Passive Investment Companies
PURPOSE: This Special Notice provides guidance regarding the formation and operation of a Passive Investment Company (PIC) in Connecticut.
EFFECTIVE DATE: For income years of the PIC beginning on or after January 1, 1999, and for the income year of the federal consolidated group of which the PIC is a member beginning on or after January 1, 1999.
STATUTORY AUTHORITY: Conn. Gen. Stat. §§12-213, 12-217u, 12-218b, and 12-226a.
Passive Investment Company means any corporation which is a related person to a financial service company or to an insurance company, and
Employs not less than five full-time equivalent employees in the state;
Maintains an office in the state; and
Confines its activities to the purchase, receipt, maintenance, management and sale of its intangible investments, and the collection and distribution of the income from such investments.
Conn. Gen. Stat.§12-213(a)(27)
Related Person means
A corporation, limited liability company, partnership, association or trust controlled by the taxpayer;
An individual, corporation, limited liability company, partnership, association or trust that is in control of the taxpayer;
A corporation, limited liability company, partnership, association or trust controlled by an individual, corporation, limited liability company, partnership, association or trust that is in control of the taxpayer; or
A member of the same controlled group as the taxpayer.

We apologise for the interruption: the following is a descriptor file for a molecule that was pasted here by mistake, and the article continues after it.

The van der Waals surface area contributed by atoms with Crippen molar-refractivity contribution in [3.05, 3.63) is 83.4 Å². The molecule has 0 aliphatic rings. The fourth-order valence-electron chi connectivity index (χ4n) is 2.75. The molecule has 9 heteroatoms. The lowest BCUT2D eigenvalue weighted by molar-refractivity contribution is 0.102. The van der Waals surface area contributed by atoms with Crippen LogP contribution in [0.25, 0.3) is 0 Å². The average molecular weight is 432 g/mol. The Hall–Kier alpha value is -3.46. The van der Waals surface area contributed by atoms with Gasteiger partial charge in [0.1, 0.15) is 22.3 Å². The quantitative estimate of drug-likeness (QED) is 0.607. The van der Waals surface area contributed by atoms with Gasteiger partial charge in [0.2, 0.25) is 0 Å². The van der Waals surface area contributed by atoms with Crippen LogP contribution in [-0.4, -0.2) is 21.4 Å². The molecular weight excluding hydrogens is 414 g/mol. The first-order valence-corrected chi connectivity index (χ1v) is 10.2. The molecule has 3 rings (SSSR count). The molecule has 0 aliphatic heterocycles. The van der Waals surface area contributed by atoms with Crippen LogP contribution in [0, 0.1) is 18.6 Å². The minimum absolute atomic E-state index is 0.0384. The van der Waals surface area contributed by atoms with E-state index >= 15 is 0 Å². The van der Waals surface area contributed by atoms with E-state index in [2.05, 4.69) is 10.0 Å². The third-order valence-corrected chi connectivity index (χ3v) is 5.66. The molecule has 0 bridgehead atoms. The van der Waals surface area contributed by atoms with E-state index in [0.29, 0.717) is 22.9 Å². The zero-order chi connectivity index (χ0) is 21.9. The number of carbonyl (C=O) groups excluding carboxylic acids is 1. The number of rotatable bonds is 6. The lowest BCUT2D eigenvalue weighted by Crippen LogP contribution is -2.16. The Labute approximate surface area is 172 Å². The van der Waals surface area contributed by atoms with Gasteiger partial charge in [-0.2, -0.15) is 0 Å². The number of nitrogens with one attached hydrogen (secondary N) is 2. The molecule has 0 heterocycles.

Conn. Gen. Stat §12-218b(a)(18)
Intangible Investments are limited to
Loans as defined in Conn. Gen. Stat. §12-218b(a)(10) secured by real property, as defined in Conn. Gen. Stat. §12-218b(a)(11), which include a line of credit secured by real property, such as a home equity loan or construction loan, and which permits future advances by the PIC. Mortgage-backed securities, such as collateralized mortgage obligations or interests in real estate mortgage investment conduits, are not loans secured by real property.
The collateral or an interest in the collateral that secures such loans, if the sale of such collateral or interest is actively marketed by or on behalf of the PIC.
Short-term investments of cash which means any investment with a stated term of less than three months, or that can be converted to cash within three months. For example, funds lodged with or loaned to a related person of the PIC, such as a due to/due from account or sweep account with a related bank, or the investment of escrow accounts established in connection with a loan secured by real property.
For example, stock in a subsidiary is not an intangible investment.
Financial Service Company means